Andrea! This one is glorious! I love the blues and greens, and although you call them cool (and of course, they are) there is such a jewel-like glow that shines through. The texture of the water (?) above the fish skeletons almost vibrates, and I love the lyrical scrolls around the heron. This looks like a fusion of elements I've seen before, but with touches of a new direction...new motifs and designs. Wow!

5/6/06 6:23 PM  
Blogger tlc illustration said...

You are very brave to just jump in to your paintings without a color comp! I do any number of those anymore before laying down anything more than the most general of washes... But that's right - you said you were a 'color' person, rather than a value person. I tend towards the value end myself, and feel lost with color unless I plan it out.

I like the Tolstoy quote - and hopefully you can get past the banality-tendancy by thinking about eating gourmet chocolate vs. Kraft macaroni and cheese...

5/6/06 8:56 PM  
Blogger kyknoord said...

The process sounds a bit like archeology - you're brushing away the covering to reveal the artifact hidden beneath.

5/6/06 11:37 PM  
Blogger tlc illustration said...

Hey, a couple of links to a Greenwich Workshop artist, Kim Wiggins, whose work reminds me just a little bit of yours (mostly in the vivid use of color and texture): www.greenwichworkshop.com/thismonth/june06.asp?lockoutDealerID=456#wigginsA, and www.greenwichworkshop.com/thismonth/june06.asp?lockoutDealerID=456#wigginsB

5/6/06 11:53 PM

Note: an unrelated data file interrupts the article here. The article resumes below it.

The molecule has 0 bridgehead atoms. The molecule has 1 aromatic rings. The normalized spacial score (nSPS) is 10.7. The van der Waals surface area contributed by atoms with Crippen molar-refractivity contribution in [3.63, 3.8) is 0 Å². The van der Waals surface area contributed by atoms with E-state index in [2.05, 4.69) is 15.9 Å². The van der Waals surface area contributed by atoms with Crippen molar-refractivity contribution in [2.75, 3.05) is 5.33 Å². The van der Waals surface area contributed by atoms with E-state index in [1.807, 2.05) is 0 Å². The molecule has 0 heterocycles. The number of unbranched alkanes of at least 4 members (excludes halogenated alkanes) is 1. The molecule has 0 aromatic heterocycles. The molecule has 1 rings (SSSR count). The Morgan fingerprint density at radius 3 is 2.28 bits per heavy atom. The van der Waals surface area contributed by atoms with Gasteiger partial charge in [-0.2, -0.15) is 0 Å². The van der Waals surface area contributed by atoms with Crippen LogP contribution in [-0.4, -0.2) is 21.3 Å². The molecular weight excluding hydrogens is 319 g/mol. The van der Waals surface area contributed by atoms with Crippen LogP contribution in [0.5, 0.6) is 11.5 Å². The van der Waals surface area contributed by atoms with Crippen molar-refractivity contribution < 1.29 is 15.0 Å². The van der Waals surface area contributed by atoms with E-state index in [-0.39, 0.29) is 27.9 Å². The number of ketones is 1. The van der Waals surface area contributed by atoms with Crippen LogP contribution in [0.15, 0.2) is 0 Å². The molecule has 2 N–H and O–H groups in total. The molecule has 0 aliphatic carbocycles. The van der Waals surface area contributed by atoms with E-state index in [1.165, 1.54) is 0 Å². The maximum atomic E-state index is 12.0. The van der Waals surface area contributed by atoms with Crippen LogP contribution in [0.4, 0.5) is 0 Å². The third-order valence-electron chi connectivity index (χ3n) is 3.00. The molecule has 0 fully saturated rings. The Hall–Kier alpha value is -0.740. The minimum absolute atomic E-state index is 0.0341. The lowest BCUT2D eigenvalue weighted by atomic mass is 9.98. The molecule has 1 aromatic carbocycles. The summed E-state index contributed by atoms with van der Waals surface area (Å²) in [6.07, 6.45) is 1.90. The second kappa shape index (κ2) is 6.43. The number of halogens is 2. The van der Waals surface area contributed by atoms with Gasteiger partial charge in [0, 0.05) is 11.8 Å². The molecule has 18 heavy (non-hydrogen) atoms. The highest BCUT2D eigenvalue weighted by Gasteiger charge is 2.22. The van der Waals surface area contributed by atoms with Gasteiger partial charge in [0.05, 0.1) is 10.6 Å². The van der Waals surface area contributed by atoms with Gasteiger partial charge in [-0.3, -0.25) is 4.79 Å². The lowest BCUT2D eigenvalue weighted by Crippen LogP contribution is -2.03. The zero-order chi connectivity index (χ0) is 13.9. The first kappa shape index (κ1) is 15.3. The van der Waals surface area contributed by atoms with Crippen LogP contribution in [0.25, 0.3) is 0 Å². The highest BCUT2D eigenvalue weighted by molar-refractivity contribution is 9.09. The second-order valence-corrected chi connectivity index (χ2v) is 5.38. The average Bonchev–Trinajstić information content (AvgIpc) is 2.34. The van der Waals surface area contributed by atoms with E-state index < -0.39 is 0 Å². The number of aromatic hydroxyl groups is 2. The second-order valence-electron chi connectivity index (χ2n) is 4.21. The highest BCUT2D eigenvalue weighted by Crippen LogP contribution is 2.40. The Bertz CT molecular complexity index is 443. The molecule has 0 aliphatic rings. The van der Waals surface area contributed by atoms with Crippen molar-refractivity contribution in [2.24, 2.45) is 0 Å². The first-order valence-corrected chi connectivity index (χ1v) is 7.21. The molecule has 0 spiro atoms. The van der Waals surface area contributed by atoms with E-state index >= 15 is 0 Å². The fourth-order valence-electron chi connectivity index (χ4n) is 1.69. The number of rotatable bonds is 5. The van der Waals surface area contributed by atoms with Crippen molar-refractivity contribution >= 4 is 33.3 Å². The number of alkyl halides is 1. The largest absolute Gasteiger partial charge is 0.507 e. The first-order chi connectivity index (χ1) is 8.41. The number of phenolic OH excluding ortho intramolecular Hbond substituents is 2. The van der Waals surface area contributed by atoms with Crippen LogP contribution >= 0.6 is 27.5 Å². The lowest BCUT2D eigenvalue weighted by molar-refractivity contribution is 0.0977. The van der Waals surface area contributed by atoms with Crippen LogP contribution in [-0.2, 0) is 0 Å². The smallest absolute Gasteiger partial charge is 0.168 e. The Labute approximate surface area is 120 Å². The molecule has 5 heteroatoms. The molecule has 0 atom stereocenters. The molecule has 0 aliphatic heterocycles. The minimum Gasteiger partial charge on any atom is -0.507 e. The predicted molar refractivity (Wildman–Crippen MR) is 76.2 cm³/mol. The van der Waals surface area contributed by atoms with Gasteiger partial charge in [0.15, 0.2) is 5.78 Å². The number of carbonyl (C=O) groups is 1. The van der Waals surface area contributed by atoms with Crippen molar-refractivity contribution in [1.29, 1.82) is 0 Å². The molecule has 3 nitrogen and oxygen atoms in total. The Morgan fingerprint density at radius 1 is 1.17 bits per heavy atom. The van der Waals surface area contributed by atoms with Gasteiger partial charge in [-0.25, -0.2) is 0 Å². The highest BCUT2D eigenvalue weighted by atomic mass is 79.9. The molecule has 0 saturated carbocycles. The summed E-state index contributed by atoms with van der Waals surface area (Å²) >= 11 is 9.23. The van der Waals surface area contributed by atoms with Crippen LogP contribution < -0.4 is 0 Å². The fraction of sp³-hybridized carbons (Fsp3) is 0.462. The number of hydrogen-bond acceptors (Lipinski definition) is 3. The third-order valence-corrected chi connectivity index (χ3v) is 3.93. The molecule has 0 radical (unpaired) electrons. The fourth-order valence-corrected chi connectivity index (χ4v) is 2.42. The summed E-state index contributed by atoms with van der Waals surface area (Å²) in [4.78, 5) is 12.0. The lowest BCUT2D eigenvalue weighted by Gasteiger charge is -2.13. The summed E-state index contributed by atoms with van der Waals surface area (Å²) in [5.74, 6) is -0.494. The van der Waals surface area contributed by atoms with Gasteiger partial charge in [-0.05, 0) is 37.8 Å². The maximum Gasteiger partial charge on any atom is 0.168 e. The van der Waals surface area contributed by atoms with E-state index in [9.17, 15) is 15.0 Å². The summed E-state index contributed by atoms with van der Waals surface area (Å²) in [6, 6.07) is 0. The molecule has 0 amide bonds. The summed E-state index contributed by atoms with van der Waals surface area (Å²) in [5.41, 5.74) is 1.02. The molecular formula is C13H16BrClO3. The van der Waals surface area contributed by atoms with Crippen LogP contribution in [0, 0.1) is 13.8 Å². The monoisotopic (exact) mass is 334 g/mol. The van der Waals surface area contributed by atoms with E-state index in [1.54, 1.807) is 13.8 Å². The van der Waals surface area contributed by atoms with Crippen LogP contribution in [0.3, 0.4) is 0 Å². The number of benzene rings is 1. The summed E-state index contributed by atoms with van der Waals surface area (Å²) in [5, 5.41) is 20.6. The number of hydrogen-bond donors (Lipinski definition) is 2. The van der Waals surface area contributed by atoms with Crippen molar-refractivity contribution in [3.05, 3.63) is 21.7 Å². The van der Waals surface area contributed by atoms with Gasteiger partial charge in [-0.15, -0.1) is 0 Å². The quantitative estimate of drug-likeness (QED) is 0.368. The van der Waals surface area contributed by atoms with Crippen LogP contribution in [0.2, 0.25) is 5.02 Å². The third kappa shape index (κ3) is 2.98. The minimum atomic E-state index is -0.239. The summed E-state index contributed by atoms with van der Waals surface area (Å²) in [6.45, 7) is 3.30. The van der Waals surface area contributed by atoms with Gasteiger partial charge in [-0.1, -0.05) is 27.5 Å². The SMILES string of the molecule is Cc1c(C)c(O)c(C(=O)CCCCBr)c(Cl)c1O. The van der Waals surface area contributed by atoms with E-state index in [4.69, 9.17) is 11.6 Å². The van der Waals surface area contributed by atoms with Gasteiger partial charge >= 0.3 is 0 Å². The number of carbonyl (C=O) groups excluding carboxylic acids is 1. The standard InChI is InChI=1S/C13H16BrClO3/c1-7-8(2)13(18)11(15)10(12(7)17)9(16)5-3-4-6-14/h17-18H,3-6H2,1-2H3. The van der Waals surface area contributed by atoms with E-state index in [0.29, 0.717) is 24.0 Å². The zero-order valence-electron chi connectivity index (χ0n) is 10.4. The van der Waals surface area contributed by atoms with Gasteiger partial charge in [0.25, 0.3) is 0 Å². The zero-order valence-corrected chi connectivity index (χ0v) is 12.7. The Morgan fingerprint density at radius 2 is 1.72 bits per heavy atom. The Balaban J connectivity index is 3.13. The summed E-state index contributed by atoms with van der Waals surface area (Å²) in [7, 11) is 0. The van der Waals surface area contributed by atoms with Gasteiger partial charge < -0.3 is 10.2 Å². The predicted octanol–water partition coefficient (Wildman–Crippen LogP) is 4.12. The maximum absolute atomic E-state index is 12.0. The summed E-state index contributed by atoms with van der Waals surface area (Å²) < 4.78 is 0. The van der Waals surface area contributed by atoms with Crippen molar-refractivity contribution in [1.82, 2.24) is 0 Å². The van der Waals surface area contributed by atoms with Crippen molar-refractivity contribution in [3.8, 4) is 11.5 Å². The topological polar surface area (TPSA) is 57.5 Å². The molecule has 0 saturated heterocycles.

Blogger Caroline said...

Great painting - I'm in love with the red-edged green fishbones...

This one feels like its made from geodes that when opened up have animals encased inside... like offerings to the gods...

What you call "Clue" looks like what we call "Cluedo". This weekend, as Jim was preparing to go walking in Skye this week, he was reading his diary from the last trip. We'd been with friends staying in a cottage and he told me that he'd won the first game of Cludedo using his new improved system and that then all four of us had used his system and I'd won. But he failed to remind me what this great system was... just a little synchronicity... ;-)

6/6/06 12:33 AM  
Blogger Reluctant Nomad said...

That's really lovely. It looks very African but that's probably because of its beautiful naive quality.

I have an 'art' post coming up but it's a bit of a cheat. Lovely, nevertheless, I think.

6/6/06 1:54 AM  
Blogger Sheri Burhoe said...

Another fun piece ! :)

6/6/06 5:08 AM  
Blogger Toni said...

What amazes me are your under paintings. Until I saw you do it I never noticed others before. Not to many artistsd do underpaintings. I will have to give it a try sometime.
The underpaintings are one of the factors that make your work pop and glow. Jewel like as Carla said.
Then there are the patterns and symbols. There is something very zen like when creating patterns and symbols.
That's it your paintings are very zen like. You could sit and meditate in front of your paintings.

6/6/06 5:36 AM  
Blogger andrea said...

I love this. Love how you describe the way you paint, how you paint, etc. This bigger size is fantastic.

I always describe the "getting it right" like magic. It just clicks in your mind, when the right combo of cool/warm colors collide.
Perfect.
a.

6/6/06 5:43 AM  
Blogger andrea said...

Teri: 'Baited' -- good one!

Nabeel: I really admire artists who use text well in their work. I've done it a couple of times, but never pursued it properly, though I think I will some day.

Carla: I needed to hear that. I was just made aware of a couple of new BC galleries, but after looking at them I realize that 'serious art' continues to be sombre, enigmatic and, well, 'serious'. Not a jewel colour in sight.